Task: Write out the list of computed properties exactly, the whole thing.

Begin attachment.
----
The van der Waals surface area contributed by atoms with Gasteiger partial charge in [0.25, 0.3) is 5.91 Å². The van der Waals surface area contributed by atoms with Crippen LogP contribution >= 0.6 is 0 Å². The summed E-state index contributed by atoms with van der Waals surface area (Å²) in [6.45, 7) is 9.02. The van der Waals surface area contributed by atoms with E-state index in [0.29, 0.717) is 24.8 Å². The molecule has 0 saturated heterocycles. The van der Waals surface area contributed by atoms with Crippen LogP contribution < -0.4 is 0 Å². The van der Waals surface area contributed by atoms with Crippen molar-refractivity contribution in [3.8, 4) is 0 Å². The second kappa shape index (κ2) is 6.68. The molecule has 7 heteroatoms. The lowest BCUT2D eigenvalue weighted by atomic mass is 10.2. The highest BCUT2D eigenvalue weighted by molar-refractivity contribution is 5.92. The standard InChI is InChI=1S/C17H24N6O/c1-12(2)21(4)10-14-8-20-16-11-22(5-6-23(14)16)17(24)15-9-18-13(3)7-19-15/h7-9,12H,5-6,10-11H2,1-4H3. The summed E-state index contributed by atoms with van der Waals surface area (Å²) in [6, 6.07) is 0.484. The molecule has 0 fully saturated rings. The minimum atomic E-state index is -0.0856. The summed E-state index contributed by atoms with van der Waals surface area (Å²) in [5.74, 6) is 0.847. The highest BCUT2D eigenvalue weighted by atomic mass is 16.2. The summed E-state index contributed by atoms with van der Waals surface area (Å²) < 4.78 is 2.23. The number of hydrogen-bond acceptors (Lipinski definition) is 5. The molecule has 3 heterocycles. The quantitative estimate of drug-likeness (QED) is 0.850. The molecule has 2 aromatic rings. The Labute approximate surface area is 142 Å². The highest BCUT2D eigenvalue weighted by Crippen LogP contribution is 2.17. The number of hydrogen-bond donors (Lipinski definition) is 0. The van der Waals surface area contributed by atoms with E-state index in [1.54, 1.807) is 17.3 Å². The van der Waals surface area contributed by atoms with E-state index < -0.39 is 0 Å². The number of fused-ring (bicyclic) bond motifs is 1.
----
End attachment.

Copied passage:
The van der Waals surface area contributed by atoms with Gasteiger partial charge in [0.25, 0.3) is 5.91 Å². The van der Waals surface area contributed by atoms with Crippen LogP contribution >= 0.6 is 0 Å². The summed E-state index contributed by atoms with van der Waals surface area (Å²) in [6.45, 7) is 9.02. The van der Waals surface area contributed by atoms with E-state index in [0.29, 0.717) is 24.8 Å². The molecule has 0 saturated heterocycles. The van der Waals surface area contributed by atoms with Crippen LogP contribution < -0.4 is 0 Å². The van der Waals surface area contributed by atoms with Crippen molar-refractivity contribution in [3.8, 4) is 0 Å². The second kappa shape index (κ2) is 6.68. The molecule has 7 heteroatoms. The lowest BCUT2D eigenvalue weighted by atomic mass is 10.2. The highest BCUT2D eigenvalue weighted by molar-refractivity contribution is 5.92. The standard InChI is InChI=1S/C17H24N6O/c1-12(2)21(4)10-14-8-20-16-11-22(5-6-23(14)16)17(24)15-9-18-13(3)7-19-15/h7-9,12H,5-6,10-11H2,1-4H3. The summed E-state index contributed by atoms with van der Waals surface area (Å²) in [6, 6.07) is 0.484. The molecule has 0 fully saturated rings. The minimum atomic E-state index is -0.0856. The summed E-state index contributed by atoms with van der Waals surface area (Å²) in [5.74, 6) is 0.847. The highest BCUT2D eigenvalue weighted by atomic mass is 16.2. The summed E-state index contributed by atoms with van der Waals surface area (Å²) < 4.78 is 2.23. The number of hydrogen-bond acceptors (Lipinski definition) is 5. The molecule has 3 heterocycles. The quantitative estimate of drug-likeness (QED) is 0.850. The molecule has 2 aromatic rings. The Labute approximate surface area is 142 Å². The highest BCUT2D eigenvalue weighted by Crippen LogP contribution is 2.17. The number of hydrogen-bond donors (Lipinski definition) is 0. The van der Waals surface area contributed by atoms with E-state index in [1.54, 1.807) is 17.3 Å². The van der Waals surface area contributed by atoms with E-state index < -0.39 is 0 Å². The number of fused-ring (bicyclic) bond motifs is 1.